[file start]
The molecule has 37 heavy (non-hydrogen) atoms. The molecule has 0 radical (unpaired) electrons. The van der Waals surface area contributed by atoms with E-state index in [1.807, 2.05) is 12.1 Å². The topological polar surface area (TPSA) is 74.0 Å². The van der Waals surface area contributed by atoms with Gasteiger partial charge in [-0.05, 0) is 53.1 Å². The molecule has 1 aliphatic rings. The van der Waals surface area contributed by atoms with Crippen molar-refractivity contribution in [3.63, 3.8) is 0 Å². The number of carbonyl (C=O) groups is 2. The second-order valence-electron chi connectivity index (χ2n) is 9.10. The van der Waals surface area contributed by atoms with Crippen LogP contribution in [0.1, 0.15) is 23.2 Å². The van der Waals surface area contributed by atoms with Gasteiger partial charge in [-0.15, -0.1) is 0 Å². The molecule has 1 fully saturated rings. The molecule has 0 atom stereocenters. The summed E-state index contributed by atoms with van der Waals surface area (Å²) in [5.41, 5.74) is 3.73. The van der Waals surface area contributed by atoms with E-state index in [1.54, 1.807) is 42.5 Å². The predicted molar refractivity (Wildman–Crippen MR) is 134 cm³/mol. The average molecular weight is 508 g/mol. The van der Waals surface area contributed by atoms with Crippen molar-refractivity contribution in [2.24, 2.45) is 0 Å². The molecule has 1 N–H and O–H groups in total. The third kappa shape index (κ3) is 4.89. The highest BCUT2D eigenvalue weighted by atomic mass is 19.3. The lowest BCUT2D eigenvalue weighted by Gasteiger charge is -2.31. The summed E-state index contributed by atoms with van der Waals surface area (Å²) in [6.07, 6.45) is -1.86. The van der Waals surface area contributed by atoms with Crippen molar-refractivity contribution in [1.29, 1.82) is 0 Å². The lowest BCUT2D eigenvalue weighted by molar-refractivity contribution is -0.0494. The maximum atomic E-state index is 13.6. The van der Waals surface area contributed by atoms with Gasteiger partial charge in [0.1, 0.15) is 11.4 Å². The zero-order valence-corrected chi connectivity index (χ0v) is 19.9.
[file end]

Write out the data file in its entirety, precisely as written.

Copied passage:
The molecule has 37 heavy (non-hydrogen) atoms. The molecule has 0 radical (unpaired) electrons. The van der Waals surface area contributed by atoms with E-state index in [1.807, 2.05) is 12.1 Å². The topological polar surface area (TPSA) is 74.0 Å². The van der Waals surface area contributed by atoms with Gasteiger partial charge in [-0.05, 0) is 53.1 Å². The molecule has 1 aliphatic rings. The van der Waals surface area contributed by atoms with Crippen molar-refractivity contribution in [3.63, 3.8) is 0 Å². The number of carbonyl (C=O) groups is 2. The second-order valence-electron chi connectivity index (χ2n) is 9.10. The van der Waals surface area contributed by atoms with Crippen LogP contribution in [0.1, 0.15) is 23.2 Å². The van der Waals surface area contributed by atoms with Gasteiger partial charge in [-0.15, -0.1) is 0 Å². The molecule has 1 fully saturated rings. The molecule has 0 atom stereocenters. The summed E-state index contributed by atoms with van der Waals surface area (Å²) in [5.41, 5.74) is 3.73. The van der Waals surface area contributed by atoms with E-state index in [1.54, 1.807) is 42.5 Å². The predicted molar refractivity (Wildman–Crippen MR) is 134 cm³/mol. The average molecular weight is 508 g/mol. The van der Waals surface area contributed by atoms with Crippen molar-refractivity contribution in [2.24, 2.45) is 0 Å². The molecule has 1 N–H and O–H groups in total. The third kappa shape index (κ3) is 4.89. The highest BCUT2D eigenvalue weighted by atomic mass is 19.3. The lowest BCUT2D eigenvalue weighted by Gasteiger charge is -2.31. The summed E-state index contributed by atoms with van der Waals surface area (Å²) in [6.07, 6.45) is -1.86. The van der Waals surface area contributed by atoms with Crippen molar-refractivity contribution in [1.29, 1.82) is 0 Å². The lowest BCUT2D eigenvalue weighted by molar-refractivity contribution is -0.0494. The maximum atomic E-state index is 13.6. The van der Waals surface area contributed by atoms with Gasteiger partial charge in [0.1, 0.15) is 11.4 Å². The zero-order valence-corrected chi connectivity index (χ0v) is 19.9.